Accordance to Intellectual Texts
The work I have produced fits into work that has been done about authenticity. From the TikTok’s I have created, I made sure to create a distinction between something that is pleasing to the eye and ears (Figure 1) and on the other hand something that is slightly altered to give a more realistic representation but does not keep aesthetics in mind (Figure 2). Delia Balaban and Julia Szambolics state “on social media, where we encounter what Marwick (2013) calls edited personas, authenticity is subjective, personally defined and socially constructed” (237). From this my work fits into the fact that although authenticity is a key component in social media, the more aesthetic and socially acceptable video is the one which gained more views and interaction; gaining 340 views, 13 likes and 7 comments (Figure 1). On the other hand, the video that was not as put together but still authentic received 256 views, 11 likes and 9 comments (Figure 2). This is also where Sarah Banet-Weiser’s ideas come into play as she says “social media assures users that what they are seeing is, somehow, unmediated and authentic…all representations are mediated, and perhaps even more so on social media, where programs and apps enable us to create an ‘authentic’ yet fabricated identity” (142). The focus of Figure 1 TikTok was to represent my life in a way that would be authentic to my daily life but also remember that aesthetics and editing was a key factor in bringing in more engagement. In Figure 2’s TikTok, I wanted to show what a day in my life would look like without the fabricated parts in order to prove the point made by both of these articles, which is that authenticity can only take you so far until society prefers a representation that they find pleasing to themselves. On the whole, my project fits and further proves the points made in the articles by Balaban and Szambolics and Banet-Weiser that state that authenticity only goes as far as society will accept and social media will portray identities as authentic when they are fabricated to fit the standard.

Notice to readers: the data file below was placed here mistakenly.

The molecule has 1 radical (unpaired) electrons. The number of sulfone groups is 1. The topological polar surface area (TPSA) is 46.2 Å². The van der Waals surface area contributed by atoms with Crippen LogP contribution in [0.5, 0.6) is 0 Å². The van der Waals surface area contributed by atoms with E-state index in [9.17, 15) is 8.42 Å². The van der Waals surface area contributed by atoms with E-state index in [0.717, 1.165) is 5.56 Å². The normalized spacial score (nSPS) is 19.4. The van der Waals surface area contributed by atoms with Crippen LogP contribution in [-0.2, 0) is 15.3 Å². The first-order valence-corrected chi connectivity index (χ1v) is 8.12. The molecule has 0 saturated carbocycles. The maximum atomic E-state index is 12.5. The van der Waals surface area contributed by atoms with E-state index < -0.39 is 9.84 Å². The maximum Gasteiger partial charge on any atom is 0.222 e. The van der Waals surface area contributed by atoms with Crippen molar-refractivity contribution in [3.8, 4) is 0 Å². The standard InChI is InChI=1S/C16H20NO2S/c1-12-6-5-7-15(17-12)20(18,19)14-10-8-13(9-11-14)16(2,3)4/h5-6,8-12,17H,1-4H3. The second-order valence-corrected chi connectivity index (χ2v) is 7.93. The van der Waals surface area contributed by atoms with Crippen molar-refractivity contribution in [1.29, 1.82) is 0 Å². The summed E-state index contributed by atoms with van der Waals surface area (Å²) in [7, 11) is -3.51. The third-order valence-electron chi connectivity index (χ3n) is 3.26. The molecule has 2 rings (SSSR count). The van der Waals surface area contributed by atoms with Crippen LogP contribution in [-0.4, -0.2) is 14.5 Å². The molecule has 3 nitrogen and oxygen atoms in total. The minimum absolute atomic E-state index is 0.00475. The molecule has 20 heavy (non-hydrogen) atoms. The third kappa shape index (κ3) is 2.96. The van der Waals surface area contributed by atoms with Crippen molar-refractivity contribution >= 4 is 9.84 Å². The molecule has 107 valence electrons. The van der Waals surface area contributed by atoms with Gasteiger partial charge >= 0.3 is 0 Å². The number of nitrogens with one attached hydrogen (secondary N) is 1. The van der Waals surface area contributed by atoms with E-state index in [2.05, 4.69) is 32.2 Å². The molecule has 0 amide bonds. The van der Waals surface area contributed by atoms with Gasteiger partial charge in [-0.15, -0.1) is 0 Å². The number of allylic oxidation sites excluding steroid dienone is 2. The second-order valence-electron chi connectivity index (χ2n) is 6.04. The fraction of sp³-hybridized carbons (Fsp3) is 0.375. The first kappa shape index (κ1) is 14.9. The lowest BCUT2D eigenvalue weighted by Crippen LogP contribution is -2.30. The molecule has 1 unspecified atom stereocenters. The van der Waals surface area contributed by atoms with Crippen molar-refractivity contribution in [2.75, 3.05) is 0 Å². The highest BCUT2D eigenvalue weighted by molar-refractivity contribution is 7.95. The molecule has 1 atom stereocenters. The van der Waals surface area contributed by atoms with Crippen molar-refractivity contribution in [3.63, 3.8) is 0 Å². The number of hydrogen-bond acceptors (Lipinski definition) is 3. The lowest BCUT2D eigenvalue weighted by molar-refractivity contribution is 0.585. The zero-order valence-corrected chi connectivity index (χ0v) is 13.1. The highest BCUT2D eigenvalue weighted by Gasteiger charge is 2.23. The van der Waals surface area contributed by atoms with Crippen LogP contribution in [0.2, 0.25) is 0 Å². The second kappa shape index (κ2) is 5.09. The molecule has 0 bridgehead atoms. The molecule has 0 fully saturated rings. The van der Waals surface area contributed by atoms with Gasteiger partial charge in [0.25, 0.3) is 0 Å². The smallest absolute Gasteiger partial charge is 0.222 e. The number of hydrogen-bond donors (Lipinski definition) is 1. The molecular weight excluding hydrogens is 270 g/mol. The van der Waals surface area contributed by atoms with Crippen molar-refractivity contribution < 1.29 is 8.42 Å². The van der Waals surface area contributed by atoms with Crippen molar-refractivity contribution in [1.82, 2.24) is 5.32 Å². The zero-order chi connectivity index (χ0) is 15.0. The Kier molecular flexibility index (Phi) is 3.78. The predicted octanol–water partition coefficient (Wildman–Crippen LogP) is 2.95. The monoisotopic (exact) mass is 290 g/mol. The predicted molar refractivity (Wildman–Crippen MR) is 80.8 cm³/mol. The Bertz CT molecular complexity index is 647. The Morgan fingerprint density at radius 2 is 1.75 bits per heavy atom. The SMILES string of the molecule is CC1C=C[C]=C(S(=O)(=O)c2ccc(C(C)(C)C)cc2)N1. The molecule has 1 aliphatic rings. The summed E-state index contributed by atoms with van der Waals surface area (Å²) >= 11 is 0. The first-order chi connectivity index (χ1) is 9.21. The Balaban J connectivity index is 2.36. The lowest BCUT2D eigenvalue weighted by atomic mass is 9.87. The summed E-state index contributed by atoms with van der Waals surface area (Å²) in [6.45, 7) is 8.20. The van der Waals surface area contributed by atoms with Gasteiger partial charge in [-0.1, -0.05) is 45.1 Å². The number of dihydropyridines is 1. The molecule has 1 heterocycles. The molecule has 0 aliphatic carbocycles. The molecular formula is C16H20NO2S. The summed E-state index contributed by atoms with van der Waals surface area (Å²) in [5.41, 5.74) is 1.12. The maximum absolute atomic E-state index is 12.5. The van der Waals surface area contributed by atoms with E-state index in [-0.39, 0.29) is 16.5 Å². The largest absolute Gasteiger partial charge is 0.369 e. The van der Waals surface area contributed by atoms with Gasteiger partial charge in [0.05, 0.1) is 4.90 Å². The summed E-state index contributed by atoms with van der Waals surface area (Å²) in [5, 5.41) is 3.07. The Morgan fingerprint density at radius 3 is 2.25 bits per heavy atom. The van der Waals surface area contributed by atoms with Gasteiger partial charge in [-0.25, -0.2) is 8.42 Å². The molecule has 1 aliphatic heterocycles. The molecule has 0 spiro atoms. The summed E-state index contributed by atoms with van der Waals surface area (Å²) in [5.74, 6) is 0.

On the whole, this project is able to show how aesthetics play a major role in the amount of pleasure people receive from social media posts. From this study, it is clear that Figure 1 is more favoured due to the fact that it represents an ideal yet authentic form of my daily life, something that the eye is easily able to digest. Whereas with Figure 2, the audience was less pleased with the production and therefore there were less views and likes to the post. The main conclusion that can be drawn from this is that aesthetics are the driving point of authenticity and in turn will bring more overall satisfaction.
Balaban, Delia C., and Julia Szambolics. “A Proposed Model of Self-Perceived Authenticity of Social Media Influencers.” Media and Communication (Lisboa), vol. 10, no. 1, 2022, pp. 235-246, DOI:10.17645/mac.v10i1.4765.
Banet-Weiser, Sarah. “Gender, Social Media, and the Labor of Authenticity.” American Quarterly, vol. 73, no. 1, 2021, pp. 141-144, DOI: https://doi.org/10.1353/aq.2021.0008.
Patel, Jayani. “pov: ur a burnt out student.” TikTok, 5 April 2022, https://email@example.com/video/7083602394789055749?_t=8RWlbSeGDhe&_r=1
Patel, Jayani. “social experiment.” TikTok, 6 April 2022, https://firstname.lastname@example.org/video/7083262422382857477?_t=8RWla7zZHxV&_r=1